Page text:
TORONTO (Reuters) - Canada’s privacy commissioner on Tuesday asked credit bureau Equifax Inc to quickly implement a system for allowing Canadians to determine if their data was compromised in a massive cyber attack that the company disclosed last week.
Equifax said on Sept. 7 that the breach had exposed data of as many as 143 million U.S. consumers. It launched a website that allows Americans to check whether they were impacted and sign up for free credit-monitoring services.
The company said the breach had also affected an unknown number of UK and Canadian consumers, but did not implement similar websites for people in those countries.
The Office of the Privacy Commissioner of Canada, an independent agency that reports to Parliament, said in a statement posted on its website on Tuesday that it had advised Equifax to alert affected Canadians as soon as possible.
“We expect the company to adopt measures to help affected Canadians,” the statement said.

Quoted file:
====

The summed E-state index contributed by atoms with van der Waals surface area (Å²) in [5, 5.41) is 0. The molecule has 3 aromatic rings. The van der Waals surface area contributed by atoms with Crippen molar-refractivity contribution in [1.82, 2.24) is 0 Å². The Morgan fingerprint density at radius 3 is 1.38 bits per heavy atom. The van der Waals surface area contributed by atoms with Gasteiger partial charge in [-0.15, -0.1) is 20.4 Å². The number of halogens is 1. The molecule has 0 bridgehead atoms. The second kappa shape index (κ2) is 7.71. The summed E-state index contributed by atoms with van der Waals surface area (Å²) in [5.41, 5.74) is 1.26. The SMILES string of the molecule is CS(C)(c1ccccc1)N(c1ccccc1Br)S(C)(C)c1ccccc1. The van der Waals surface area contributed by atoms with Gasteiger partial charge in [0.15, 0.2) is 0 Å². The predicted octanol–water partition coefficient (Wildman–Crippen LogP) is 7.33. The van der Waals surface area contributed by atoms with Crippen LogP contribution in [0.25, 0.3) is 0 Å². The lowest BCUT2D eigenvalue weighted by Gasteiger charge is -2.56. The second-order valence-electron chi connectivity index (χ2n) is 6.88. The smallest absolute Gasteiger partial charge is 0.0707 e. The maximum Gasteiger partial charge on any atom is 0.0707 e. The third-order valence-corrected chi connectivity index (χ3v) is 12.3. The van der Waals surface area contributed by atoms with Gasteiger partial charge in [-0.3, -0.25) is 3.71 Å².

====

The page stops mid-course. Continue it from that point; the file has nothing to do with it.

The privacy office said it would work with data-protection authorities in Canada and other nations to determine what happened and to “mitigate future risks for Canadians.”
The company has said it believes that cyber criminals obtained names, addresses and Social Insurance Numbers from a limited number of Canadians, but it has not said how many.
Thirty-six U.S. senators on Tuesday called on federal authorities to probe the sale of nearly $2 million in Equifax shares by company executives in the days after the data breach.
Reporting by Alastair Sharp in Toronto; Editing by Jim Finkle and Dan Grebler
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